Oil train derailment in Alberta and gas fracking protest in New Brunswick add to fossil fuel industry woes

Oil train derailment. Fracking protests. A shut-down of a major pipeline hearing. Public relations failures continue to mount for Canada's fossil fuel industry. 

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The Gainford accident comes less than a week after a pro-fossil fuel industry working committee of the Alberta and British Columbia governments threatened to fast-track a plan for shipment of oil-by-train (tar sands bitumen) from Alberta to the BC coast. A consortium including CN Rail and the Chinese, state-owned tar sands company Nexen says it could transport the equivalent of Northern Gateway to an export terminal to be built in Prince Rupert on the northern BC coast using seven, 100-wagon trains per day. The plan was revealed last month by Greenpeace Canada researcher Keith Stewart using access to information procedure.

This plan would use the very track on which the accident that occurred at Gainford.

The oil-by-train threat is prompted by the ongoing ‘wall of opposition’ in BC to the Northern Gateway tar sands pipeline to Kitimat (south of Prince Rupert) that Enbridge Inc says it wants to build. It was reported as front page news in Vancouver on October 16. Needless to say, the more the number of train accidents grows, the harder it will be to sell such a plan. Opposition to tar sands pipelines and ocean-going tankers is so strong that the BC government has been obliged to posture as an ardent defender of strict ‘environmental safety and standards’ on any movement of oil or bitumen (all the while working furiously behind the scenes, out of public scrutiny, to realize the project).

Safety and oil-by-rail—like mixing oil and water

The notion that the movement of oil by rail can be made safe is a steady theme of the fossil fuel-promoting efforts of the federal, Alberta and BC governments. As the black clouds from the propane fires were billowing over Gainford on Oct. 19, federal Minister of Transport Lisa Raitt was telling the Globe and Mail that the rail transport system is safe. “Over 99.9 per cent of the time, the dangerous good makes it to its final destination. “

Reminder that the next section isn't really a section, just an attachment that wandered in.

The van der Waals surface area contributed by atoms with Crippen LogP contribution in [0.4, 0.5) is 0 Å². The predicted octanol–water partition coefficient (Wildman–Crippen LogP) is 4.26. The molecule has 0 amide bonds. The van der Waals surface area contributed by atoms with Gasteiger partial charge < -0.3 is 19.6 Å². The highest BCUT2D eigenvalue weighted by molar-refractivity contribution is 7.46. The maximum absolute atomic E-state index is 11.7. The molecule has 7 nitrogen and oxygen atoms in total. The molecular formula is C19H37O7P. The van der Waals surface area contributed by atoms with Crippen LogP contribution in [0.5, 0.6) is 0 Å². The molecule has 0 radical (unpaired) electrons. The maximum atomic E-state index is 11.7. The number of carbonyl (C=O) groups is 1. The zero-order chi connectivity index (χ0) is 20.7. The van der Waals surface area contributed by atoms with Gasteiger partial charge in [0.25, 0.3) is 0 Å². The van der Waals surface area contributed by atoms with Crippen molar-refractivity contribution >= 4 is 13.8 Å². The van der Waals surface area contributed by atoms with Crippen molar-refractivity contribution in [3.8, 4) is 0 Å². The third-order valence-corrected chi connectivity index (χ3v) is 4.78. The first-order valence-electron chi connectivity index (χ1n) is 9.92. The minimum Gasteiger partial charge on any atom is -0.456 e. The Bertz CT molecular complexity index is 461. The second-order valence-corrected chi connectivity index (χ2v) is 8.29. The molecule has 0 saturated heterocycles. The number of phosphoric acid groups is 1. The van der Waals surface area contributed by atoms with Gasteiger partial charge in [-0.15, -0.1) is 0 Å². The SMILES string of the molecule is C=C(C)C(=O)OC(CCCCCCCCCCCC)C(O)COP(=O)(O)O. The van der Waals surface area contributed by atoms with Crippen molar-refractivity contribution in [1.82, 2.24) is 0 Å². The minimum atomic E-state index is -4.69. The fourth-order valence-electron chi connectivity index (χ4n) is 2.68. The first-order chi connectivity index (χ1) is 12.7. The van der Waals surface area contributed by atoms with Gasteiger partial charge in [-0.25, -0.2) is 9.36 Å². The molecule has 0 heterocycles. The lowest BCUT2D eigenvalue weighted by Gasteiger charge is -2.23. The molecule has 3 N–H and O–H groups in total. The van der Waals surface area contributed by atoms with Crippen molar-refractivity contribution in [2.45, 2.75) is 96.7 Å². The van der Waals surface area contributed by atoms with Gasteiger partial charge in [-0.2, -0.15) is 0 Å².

But she couldn’t avoid the shadow that looms over all present and future talk of oil train safety in North America—the July 6 oil train disaster in Lac Mégantic, Quebec that killed 47 of the town’s residents. Raitt said, “ But all that being said, we still lost 47 people and it’s up to us to ensure that if there are mitigating things we can do, that we can learn from, that’s what we should be doing.”

Raitt was assigned as transport minister three months ago. She is a lawyer by training.

Alberta’s Minister of Environment and Sustainable Resource Development, Diana McQueen, told the same edition of the Globe, “This weekend is absolutely very, very unfortunate. But when we look over all at some of the statistics on rail … about 99 per cent of all dangerous goods rail shipments reach their destination safely.”

Minister of Natural Resources Joe Oliver, the chief shill for the federal government’s fossil fuel promotion, including its recent ‘pipeline or else rail’ theme, told the Globe and Mail on Sept 25 that the “overall” safety record of the railways “has been a very good one”.

The federal government said it is “taking action” for better rail safety, repeating that message in last week’s speech opening a new session of Parliament. It put on quite a show for the speech by inviting the mayor of Lac Mégantic to sit in as a special guest.

But the government is refusing a key demand of provincial and municipal governments—that they be informed in advance of the movement of dangerous rail cargo through their jurisdictions.

It has failed to act upon safety recommendations by its own railway agencies in recent years. And it continued and extended the policies of previous Liberal governments of devolving the responsibility for rail safety to the companies themselves in the respective industries.

When a Toronto Star asked CN Rail for the name of the shipper of the wagons that derailed in Gainford, the answer was ‘no’, because such information is protected by “client privilege”.

Bruce Campbell, executive-director of the Canadian Center for Policy Alternatives, has just published a study on the systematic erosion of railway safety that contributed to the tragedy at Lac-Mégantic,  titled, ‘The Lac-Mégantic Disaster: Where Does the Buck Stop?’

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